Stock images, authenticity and journalism

I was looking at a photo of a local park the other day – actually from a Twitter feed for that particular place – and was struck by how great the photo was. Then something else hit me. Everything was green. It hadn’t been taken recently (you see, we’re going through a very hot, dry spell).

Then I thought of pics of the same place that I’d see online, taken today or recently. They might not be to the same high, pro standards, but they felt… well… real.

And isn’t that much of what we want in our content? That things resonate as real.

It also made me think about how journalism works. Newspapers have thousands of pictures of Harry Kane or Meghan Markle, but they rarely use a stock photo, even if a famous person is in the same place as a previous event. Even if they’re wearing the same clothes (more likely for the footballer than the royal).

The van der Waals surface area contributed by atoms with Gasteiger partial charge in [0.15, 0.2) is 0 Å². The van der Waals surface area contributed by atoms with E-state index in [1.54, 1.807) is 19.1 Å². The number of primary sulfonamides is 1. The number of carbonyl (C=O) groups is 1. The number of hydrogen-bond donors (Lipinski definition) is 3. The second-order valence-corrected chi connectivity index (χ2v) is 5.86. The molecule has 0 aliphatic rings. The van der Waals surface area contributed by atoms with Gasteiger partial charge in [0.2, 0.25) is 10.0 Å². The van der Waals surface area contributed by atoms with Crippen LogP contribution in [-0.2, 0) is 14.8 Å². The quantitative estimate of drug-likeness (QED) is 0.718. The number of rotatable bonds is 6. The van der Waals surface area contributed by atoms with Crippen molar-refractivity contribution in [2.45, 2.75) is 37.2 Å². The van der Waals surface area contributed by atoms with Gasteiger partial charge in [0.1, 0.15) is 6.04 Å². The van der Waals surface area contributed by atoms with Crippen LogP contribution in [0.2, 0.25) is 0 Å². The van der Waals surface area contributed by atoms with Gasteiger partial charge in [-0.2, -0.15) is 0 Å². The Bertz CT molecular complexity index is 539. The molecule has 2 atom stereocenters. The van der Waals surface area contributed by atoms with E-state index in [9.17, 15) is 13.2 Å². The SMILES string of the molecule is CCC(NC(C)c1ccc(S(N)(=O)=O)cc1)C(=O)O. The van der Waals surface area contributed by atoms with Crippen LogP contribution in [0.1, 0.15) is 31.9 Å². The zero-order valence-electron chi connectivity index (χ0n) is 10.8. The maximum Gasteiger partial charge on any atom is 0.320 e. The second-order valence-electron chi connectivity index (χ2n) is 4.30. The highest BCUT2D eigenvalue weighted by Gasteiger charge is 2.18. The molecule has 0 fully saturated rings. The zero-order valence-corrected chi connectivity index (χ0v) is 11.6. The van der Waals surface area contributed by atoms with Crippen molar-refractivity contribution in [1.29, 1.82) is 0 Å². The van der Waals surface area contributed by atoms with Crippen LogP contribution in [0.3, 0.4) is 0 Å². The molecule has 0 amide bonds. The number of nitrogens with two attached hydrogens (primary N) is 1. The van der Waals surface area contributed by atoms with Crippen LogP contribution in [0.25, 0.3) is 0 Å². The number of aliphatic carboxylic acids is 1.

The mindset of reportage, about being true to what’s just happened, is therefore closer to the ‘authentic’. That could mean authentic images or all kinds of other content that we hear so much about.

Now there’s a whole other conversation around authenticity, ghostwriting and especially social media. That’s for another time (or see what we said back in 2013, complete with strong divides between journalists and others). But even though plenty of news publications also use stock images, we can’t help but think that those schooled in journalism generally have a better chance of creating work that resonates with readers.

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